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Competing to win

What Canada sells: Cars, crude, and canola Add to ...

William Polushin is founding director of the Program for International Competitiveness at the Desautels Faculty of Management, McGill University, and President of AMAXIS, an international business and operational development services firm.



In my last blog, I presented an overview of how exports fit into Canada’s overall economy. I am going to start peeling the aggregate figures back to give a better understanding of Canada: The Trading Nation. This week, I will take a closer look at what we export.

From a product perspective, Canada’s exports span several industries -- from agriculture and forestry to petroleum and natural gas to transportation equipment to financial services to travel. Not surprisingly, given the economic and industrial make-up of our country, the vast majority (approximately 85 per cent) of what we export are goods. 1

As highlighted in the following table, the top five exports in 2010 were crude oil, passenger cars, petroleum gases, gold, and personal travel. With the exception of personal travel, which is in deficit territory (thank you snowbirds), these exports are significant net positive contributors to Canada’s GDP and are tied to either our primary resources or automotive sectors.





At the industry level, the greatest number of exporting establishments* is in the manufacturing sector (41.0 per cent), followed by wholesale trade (21.7 per cent), and business services (10.1 per cent).**



What is more telling, though, are the underlying trends that are helping to reshape Canada’s export picture. An analysis of Canadian exports by industry over the past ten-plus years reveals a number of noteworthy developments:

  • a. While the Mining, Oil and Gas Extraction industry represented only 0.9 per cent, 1.0 per cent, and 1.1 per cent, respectively, of all exporting establishments in 1999, 2004, and 2009, they accounted for 3.0 per cent, 5.9 per cent, and 8.3 per cent, respectively, of the total value of exports for these particular years. A steady rise in commodity prices, coupled with what has been an expanding demand for commodities, particularly in Asia, has helped fuel this trend .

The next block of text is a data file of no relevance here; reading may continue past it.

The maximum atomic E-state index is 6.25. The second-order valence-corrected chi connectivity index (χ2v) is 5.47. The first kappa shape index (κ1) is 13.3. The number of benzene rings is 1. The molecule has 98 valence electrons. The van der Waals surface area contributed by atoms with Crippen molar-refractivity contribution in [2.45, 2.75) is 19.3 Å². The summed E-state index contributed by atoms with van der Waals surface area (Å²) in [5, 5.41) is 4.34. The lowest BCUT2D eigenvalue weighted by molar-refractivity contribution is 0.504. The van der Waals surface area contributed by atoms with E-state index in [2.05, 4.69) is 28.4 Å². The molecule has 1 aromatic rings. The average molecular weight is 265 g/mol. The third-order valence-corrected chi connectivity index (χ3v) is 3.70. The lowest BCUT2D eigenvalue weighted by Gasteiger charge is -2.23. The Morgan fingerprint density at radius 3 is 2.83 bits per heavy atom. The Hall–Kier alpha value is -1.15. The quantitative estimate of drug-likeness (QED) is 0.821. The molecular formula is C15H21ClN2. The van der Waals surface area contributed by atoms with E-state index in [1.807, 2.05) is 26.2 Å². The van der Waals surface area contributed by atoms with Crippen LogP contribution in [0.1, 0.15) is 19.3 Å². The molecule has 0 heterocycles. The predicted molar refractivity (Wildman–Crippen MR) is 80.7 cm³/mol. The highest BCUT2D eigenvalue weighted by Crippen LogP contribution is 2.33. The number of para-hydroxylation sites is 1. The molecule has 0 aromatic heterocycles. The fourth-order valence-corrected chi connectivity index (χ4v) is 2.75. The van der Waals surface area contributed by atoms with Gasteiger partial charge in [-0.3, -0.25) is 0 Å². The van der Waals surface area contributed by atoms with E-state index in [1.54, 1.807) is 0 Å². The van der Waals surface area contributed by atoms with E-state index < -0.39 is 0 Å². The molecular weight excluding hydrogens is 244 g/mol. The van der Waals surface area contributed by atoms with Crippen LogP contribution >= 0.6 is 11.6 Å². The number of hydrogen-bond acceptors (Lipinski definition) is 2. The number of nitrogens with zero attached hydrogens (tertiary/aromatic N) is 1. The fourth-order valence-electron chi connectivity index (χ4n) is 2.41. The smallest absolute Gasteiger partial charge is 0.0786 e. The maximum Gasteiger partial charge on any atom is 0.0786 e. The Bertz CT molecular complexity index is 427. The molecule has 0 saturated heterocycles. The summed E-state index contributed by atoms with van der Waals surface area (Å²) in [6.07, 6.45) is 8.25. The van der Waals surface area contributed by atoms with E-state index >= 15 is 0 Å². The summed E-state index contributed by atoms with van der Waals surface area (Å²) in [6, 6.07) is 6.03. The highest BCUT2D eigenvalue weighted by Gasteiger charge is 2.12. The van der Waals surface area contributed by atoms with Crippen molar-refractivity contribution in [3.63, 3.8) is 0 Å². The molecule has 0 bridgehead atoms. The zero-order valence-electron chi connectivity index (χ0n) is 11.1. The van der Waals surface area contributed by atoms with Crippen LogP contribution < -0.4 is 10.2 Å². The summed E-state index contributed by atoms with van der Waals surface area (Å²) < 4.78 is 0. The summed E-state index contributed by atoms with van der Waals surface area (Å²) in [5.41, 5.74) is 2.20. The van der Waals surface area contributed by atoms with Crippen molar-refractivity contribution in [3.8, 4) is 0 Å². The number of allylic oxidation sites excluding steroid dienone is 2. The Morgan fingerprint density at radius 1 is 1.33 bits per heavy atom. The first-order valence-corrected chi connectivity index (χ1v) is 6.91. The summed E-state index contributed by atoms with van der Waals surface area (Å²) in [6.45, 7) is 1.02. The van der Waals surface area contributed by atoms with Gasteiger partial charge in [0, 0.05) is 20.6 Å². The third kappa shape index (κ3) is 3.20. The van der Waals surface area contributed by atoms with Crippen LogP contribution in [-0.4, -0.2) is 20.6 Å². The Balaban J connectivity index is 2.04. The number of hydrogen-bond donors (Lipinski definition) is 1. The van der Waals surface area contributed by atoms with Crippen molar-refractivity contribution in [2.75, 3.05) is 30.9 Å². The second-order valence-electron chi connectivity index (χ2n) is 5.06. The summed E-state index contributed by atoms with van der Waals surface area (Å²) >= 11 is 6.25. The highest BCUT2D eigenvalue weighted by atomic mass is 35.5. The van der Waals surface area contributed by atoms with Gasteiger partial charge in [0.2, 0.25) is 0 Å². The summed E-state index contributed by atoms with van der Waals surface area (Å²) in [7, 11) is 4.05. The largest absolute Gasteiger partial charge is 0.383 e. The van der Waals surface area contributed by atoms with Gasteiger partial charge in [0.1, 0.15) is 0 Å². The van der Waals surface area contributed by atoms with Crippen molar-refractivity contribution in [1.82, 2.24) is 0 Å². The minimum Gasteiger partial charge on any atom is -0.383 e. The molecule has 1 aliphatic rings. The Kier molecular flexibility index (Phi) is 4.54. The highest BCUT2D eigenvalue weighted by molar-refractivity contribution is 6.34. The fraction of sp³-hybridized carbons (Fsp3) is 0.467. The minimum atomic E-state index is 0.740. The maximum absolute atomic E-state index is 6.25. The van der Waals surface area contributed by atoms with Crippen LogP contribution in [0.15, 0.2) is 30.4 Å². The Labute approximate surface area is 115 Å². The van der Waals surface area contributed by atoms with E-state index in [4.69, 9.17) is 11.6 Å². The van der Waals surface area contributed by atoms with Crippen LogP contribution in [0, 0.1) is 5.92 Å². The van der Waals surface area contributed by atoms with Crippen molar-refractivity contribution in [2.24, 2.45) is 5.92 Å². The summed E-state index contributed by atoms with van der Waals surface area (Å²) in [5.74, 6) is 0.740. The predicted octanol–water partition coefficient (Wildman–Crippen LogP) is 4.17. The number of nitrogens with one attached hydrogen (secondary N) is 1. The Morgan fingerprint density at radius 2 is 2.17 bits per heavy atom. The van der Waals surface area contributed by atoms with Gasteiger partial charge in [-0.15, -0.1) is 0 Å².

• b. While the absolute number and percentage of exporting establishments represented by the manufacturing sector has seen moderate decline over the past decade, the value of the exports from this group has decreased at a much faster pace. Contributing to this development: an appreciation of the Canadian dollar of over 60 per cent against the USD since 2002, downward pressure on pricing due to greater international competition, and softer demand in Canada’s primary export market, the United States.
  • c. There has been a consistent and steady rise in both the number of Business Services exporting establishments and the relative value of exports represented by this industry group over the past decade. Given the increasing importance of knowledge-based industries in the global economy and the decrease in the relative contribution of the manufacturing sector to Canada’s economic output, this is a positive development in building a more diversified and value-driven export position.



In my next blog, I will continue to build on my analysis by looking at the geographic distribution of Canada’s exports.



* In 2009, the latest year for which this information is available from Statistics Canada, there were 47,637 exporting establishments in Canada.



** Business services includes professional, scientific and technical services; management of companies and enterprises, and administrative and support, waste management and remediation services.



Source

1 Statistics Canada













 

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